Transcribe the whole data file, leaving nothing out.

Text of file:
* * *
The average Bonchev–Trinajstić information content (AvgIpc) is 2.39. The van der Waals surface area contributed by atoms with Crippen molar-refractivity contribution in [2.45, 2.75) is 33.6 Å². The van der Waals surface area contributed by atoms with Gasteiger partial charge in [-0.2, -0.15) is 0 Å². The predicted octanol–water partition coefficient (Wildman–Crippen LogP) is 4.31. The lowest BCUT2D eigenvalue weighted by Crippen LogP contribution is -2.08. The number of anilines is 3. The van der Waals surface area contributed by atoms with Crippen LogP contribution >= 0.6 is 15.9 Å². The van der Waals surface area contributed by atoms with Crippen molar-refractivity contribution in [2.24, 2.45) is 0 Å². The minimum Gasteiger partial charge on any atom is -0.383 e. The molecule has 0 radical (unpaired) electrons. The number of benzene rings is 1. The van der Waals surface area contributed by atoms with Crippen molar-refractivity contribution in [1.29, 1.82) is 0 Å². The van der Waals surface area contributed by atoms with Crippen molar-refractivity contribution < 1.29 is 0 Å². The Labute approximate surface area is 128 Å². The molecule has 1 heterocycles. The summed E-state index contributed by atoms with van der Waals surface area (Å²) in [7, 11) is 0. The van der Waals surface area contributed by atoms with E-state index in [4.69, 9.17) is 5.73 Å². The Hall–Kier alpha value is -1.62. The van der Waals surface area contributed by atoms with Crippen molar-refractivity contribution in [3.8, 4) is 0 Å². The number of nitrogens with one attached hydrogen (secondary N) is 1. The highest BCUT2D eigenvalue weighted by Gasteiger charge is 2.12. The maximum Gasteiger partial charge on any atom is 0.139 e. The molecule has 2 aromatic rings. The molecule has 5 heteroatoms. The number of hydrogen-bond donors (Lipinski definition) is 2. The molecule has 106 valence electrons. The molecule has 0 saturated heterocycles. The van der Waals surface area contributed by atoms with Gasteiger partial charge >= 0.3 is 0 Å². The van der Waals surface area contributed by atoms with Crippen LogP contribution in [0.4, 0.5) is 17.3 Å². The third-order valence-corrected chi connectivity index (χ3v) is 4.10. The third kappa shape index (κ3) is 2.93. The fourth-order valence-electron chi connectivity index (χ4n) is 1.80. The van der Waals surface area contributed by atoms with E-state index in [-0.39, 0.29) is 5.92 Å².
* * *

The average Bonchev–Trinajstić information content (AvgIpc) is 2.39. The van der Waals surface area contributed by atoms with Crippen molar-refractivity contribution in [2.45, 2.75) is 33.6 Å². The van der Waals surface area contributed by atoms with Gasteiger partial charge in [-0.2, -0.15) is 0 Å². The predicted octanol–water partition coefficient (Wildman–Crippen LogP) is 4.31. The lowest BCUT2D eigenvalue weighted by Crippen LogP contribution is -2.08. The number of anilines is 3. The van der Waals surface area contributed by atoms with Crippen LogP contribution >= 0.6 is 15.9 Å². The van der Waals surface area contributed by atoms with Crippen molar-refractivity contribution in [2.24, 2.45) is 0 Å². The minimum Gasteiger partial charge on any atom is -0.383 e. The molecule has 0 radical (unpaired) electrons. The number of benzene rings is 1. The van der Waals surface area contributed by atoms with Crippen molar-refractivity contribution in [1.29, 1.82) is 0 Å². The van der Waals surface area contributed by atoms with Crippen molar-refractivity contribution < 1.29 is 0 Å². The Labute approximate surface area is 128 Å². The molecule has 1 heterocycles. The summed E-state index contributed by atoms with van der Waals surface area (Å²) in [7, 11) is 0. The van der Waals surface area contributed by atoms with E-state index in [4.69, 9.17) is 5.73 Å². The Hall–Kier alpha value is -1.62. The van der Waals surface area contributed by atoms with Crippen molar-refractivity contribution in [3.8, 4) is 0 Å². The number of nitrogens with one attached hydrogen (secondary N) is 1. The highest BCUT2D eigenvalue weighted by Gasteiger charge is 2.12. The maximum Gasteiger partial charge on any atom is 0.139 e. The molecule has 2 aromatic rings. The molecule has 5 heteroatoms. The number of hydrogen-bond donors (Lipinski definition) is 2. The molecule has 106 valence electrons. The molecule has 0 saturated heterocycles. The van der Waals surface area contributed by atoms with Gasteiger partial charge >= 0.3 is 0 Å². The van der Waals surface area contributed by atoms with Crippen LogP contribution in [0.4, 0.5) is 17.3 Å². The third-order valence-corrected chi connectivity index (χ3v) is 4.10. The third kappa shape index (κ3) is 2.93. The fourth-order valence-electron chi connectivity index (χ4n) is 1.80. The van der Waals surface area contributed by atoms with E-state index in [-0.39, 0.29) is 5.92 Å².